Now to Ellis. By the NLA catalogue Ellis lived 1873-1942, so was 5 to 6 years old during the Kelly outbreak, and wrote his book circa 1940, some 50 to 60 years after the Kelly outbreak ended (https://catalogue.nla.gov.au/Record/1918087). It was republished in 1972.
Ellis is obviously wrong to claim p. 29 that news of the Kellys doings while they were outlawed “mostly originated from the police station at Greta”; most of it came from Benalla or Wang district offices, or Melbourne central, never Greta; although it is true that “they had many opportunities of ambushing the police had they so wished.” He could not know as the police files were not accessible then that there was at least one other derailment attempt envisaged with kegs of gunpowder found, and he suggests against the historical record that claims of the police avoiding the outlaws were rare. In most cases the search parties were keen to catch them both before and especially after SBC.
Ellis gets the SBC story wildly wrong by having the gang sneak up on the police camp at breakfast time, and Byrne stealing the sole policeman present’s rifle, who then shouted a warning to the other three police who came quickly and started firing at the gang, i.e. a proper gunfight, with three police being killed and one getting away. All of this is laughably inaccurate, and Ellis has clearly not looked at any old newspaper or other widely known published accounts such as White’s or Boxall’s or Chomley’s books, and seems not even familiar with Kenneally’s version. He says absurdly, “The four bushrangers afterwards placed the bodies in the tent” (30). No version anywhere has that; the bodies were left where they fell. Ellis is just repeating some old stories from somewhere without any checking at all.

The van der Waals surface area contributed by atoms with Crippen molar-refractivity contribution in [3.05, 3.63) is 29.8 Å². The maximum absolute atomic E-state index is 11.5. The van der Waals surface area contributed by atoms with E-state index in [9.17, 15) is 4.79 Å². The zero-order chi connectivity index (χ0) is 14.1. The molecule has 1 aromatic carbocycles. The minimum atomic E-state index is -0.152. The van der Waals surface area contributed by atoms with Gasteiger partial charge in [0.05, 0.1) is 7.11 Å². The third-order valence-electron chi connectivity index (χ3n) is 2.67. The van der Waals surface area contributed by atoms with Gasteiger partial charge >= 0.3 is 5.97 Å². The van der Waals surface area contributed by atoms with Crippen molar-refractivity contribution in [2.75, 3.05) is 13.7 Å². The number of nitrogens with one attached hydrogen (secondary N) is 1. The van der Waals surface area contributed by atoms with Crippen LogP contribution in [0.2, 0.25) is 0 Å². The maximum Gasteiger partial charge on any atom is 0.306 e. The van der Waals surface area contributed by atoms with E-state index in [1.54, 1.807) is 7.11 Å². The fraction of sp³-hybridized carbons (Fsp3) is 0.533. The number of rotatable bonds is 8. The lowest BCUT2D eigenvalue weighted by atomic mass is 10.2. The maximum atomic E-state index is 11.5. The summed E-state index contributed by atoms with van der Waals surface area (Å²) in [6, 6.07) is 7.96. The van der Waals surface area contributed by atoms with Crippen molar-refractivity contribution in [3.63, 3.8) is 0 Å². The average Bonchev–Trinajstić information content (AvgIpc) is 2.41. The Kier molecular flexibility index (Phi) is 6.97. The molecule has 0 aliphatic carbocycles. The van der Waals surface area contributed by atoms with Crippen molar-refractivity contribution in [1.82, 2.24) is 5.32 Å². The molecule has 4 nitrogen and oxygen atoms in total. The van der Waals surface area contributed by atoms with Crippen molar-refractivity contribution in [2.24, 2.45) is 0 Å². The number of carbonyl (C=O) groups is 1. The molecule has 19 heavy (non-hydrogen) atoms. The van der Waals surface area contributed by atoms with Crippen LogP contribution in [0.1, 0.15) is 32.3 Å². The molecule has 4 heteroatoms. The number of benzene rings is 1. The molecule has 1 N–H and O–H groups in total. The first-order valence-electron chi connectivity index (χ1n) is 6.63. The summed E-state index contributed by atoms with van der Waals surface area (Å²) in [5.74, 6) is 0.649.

Ellis then relates the story of the police avoiding an encounter with the gang by turning back after having their proximity pointed out by a native tracker; that discredit belongs to one policeman in charge on one occasion, not the force generally or even all in that group. Ellis then gives the version of Glenrowan that the aim was to capture some senior police and hold them hostage until pardoned, a tale that others including Sidney Nolan thought plausible but was always errant nonsense.